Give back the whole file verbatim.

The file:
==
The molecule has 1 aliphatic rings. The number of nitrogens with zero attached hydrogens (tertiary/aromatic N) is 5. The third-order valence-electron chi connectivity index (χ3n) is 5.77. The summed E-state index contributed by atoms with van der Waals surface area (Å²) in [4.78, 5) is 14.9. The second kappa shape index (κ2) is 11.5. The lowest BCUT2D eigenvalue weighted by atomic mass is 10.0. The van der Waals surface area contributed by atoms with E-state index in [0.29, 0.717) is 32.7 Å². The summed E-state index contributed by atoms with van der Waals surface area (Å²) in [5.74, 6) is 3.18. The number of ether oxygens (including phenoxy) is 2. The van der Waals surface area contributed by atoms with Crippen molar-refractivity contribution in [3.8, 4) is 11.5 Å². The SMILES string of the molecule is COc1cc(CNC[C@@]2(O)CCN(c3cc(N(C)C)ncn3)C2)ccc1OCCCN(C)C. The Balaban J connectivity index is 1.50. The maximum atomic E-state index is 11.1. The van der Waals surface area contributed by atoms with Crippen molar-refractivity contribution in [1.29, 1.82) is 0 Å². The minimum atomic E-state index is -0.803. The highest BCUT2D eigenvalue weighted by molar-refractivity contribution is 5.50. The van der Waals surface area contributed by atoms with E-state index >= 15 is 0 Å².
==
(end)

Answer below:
The molecule has 1 aliphatic rings. The number of nitrogens with zero attached hydrogens (tertiary/aromatic N) is 5. The third-order valence-electron chi connectivity index (χ3n) is 5.77. The summed E-state index contributed by atoms with van der Waals surface area (Å²) in [4.78, 5) is 14.9. The second kappa shape index (κ2) is 11.5. The lowest BCUT2D eigenvalue weighted by atomic mass is 10.0. The van der Waals surface area contributed by atoms with E-state index in [0.29, 0.717) is 32.7 Å². The summed E-state index contributed by atoms with van der Waals surface area (Å²) in [5.74, 6) is 3.18. The number of ether oxygens (including phenoxy) is 2. The van der Waals surface area contributed by atoms with Crippen molar-refractivity contribution in [3.8, 4) is 11.5 Å². The SMILES string of the molecule is COc1cc(CNC[C@@]2(O)CCN(c3cc(N(C)C)ncn3)C2)ccc1OCCCN(C)C. The Balaban J connectivity index is 1.50. The maximum atomic E-state index is 11.1. The van der Waals surface area contributed by atoms with Crippen molar-refractivity contribution in [1.29, 1.82) is 0 Å². The minimum atomic E-state index is -0.803. The highest BCUT2D eigenvalue weighted by molar-refractivity contribution is 5.50. The van der Waals surface area contributed by atoms with E-state index >= 15 is 0 Å².